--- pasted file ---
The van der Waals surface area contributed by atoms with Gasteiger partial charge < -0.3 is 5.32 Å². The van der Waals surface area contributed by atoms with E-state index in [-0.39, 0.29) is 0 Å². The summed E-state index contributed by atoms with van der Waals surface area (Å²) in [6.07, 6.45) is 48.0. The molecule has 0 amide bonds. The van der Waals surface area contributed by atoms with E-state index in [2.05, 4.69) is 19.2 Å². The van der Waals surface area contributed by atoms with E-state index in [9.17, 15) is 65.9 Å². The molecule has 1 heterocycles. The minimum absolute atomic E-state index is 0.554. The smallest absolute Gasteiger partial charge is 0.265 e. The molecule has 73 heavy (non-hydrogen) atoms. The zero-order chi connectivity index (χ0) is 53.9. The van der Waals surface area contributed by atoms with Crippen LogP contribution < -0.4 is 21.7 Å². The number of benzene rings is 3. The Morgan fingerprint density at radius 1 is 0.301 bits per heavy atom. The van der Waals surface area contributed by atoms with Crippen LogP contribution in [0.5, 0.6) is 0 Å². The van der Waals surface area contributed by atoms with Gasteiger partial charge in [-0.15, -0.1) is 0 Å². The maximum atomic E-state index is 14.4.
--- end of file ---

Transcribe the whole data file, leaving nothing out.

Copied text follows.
The van der Waals surface area contributed by atoms with Gasteiger partial charge < -0.3 is 5.32 Å². The van der Waals surface area contributed by atoms with E-state index in [-0.39, 0.29) is 0 Å². The summed E-state index contributed by atoms with van der Waals surface area (Å²) in [6.07, 6.45) is 48.0. The molecule has 0 amide bonds. The van der Waals surface area contributed by atoms with E-state index in [2.05, 4.69) is 19.2 Å². The van der Waals surface area contributed by atoms with E-state index in [9.17, 15) is 65.9 Å². The molecule has 1 heterocycles. The minimum absolute atomic E-state index is 0.554. The smallest absolute Gasteiger partial charge is 0.265 e. The molecule has 73 heavy (non-hydrogen) atoms. The zero-order chi connectivity index (χ0) is 53.9. The van der Waals surface area contributed by atoms with Crippen LogP contribution < -0.4 is 21.7 Å². The number of benzene rings is 3. The Morgan fingerprint density at radius 1 is 0.301 bits per heavy atom. The van der Waals surface area contributed by atoms with Crippen LogP contribution in [0.5, 0.6) is 0 Å². The van der Waals surface area contributed by atoms with Gasteiger partial charge in [-0.15, -0.1) is 0 Å². The maximum atomic E-state index is 14.4.